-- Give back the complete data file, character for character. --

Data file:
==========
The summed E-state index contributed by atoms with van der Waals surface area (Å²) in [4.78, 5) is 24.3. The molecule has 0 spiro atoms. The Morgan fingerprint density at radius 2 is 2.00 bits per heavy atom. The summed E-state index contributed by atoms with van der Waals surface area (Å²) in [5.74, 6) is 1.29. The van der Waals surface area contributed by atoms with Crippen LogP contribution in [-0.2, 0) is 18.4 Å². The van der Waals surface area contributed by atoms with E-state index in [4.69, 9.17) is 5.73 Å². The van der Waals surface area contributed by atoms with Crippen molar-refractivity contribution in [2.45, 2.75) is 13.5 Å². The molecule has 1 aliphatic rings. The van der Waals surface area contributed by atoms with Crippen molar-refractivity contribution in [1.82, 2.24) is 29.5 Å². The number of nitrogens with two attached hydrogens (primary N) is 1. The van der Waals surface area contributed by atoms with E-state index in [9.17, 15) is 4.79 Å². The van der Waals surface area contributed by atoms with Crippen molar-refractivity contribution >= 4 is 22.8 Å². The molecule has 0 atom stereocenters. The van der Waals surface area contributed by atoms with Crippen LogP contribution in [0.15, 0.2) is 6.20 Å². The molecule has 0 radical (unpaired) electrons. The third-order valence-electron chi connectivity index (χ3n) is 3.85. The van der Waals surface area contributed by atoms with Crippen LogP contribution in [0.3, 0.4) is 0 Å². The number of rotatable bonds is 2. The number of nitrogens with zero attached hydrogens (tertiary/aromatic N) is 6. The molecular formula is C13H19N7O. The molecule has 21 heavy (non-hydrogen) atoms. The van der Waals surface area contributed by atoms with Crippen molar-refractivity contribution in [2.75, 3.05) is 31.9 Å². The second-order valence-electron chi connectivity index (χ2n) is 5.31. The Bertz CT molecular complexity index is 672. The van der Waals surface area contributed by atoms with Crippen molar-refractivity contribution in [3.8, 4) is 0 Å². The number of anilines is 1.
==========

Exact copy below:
The summed E-state index contributed by atoms with van der Waals surface area (Å²) in [4.78, 5) is 24.3. The molecule has 0 spiro atoms. The Morgan fingerprint density at radius 2 is 2.00 bits per heavy atom. The summed E-state index contributed by atoms with van der Waals surface area (Å²) in [5.74, 6) is 1.29. The van der Waals surface area contributed by atoms with Crippen LogP contribution in [-0.2, 0) is 18.4 Å². The van der Waals surface area contributed by atoms with E-state index in [4.69, 9.17) is 5.73 Å². The van der Waals surface area contributed by atoms with Crippen molar-refractivity contribution in [2.45, 2.75) is 13.5 Å². The molecule has 1 aliphatic rings. The van der Waals surface area contributed by atoms with Crippen molar-refractivity contribution in [1.82, 2.24) is 29.5 Å². The number of nitrogens with two attached hydrogens (primary N) is 1. The van der Waals surface area contributed by atoms with E-state index in [9.17, 15) is 4.79 Å². The van der Waals surface area contributed by atoms with Crippen molar-refractivity contribution >= 4 is 22.8 Å². The molecule has 0 atom stereocenters. The van der Waals surface area contributed by atoms with Crippen LogP contribution in [0.15, 0.2) is 6.20 Å². The molecule has 0 radical (unpaired) electrons. The third-order valence-electron chi connectivity index (χ3n) is 3.85. The van der Waals surface area contributed by atoms with Crippen LogP contribution in [0.3, 0.4) is 0 Å². The number of rotatable bonds is 2. The number of nitrogens with zero attached hydrogens (tertiary/aromatic N) is 6. The molecular formula is C13H19N7O. The molecule has 21 heavy (non-hydrogen) atoms. The van der Waals surface area contributed by atoms with Crippen molar-refractivity contribution in [2.75, 3.05) is 31.9 Å². The second-order valence-electron chi connectivity index (χ2n) is 5.31. The Bertz CT molecular complexity index is 672. The van der Waals surface area contributed by atoms with Crippen molar-refractivity contribution in [3.8, 4) is 0 Å². The number of anilines is 1.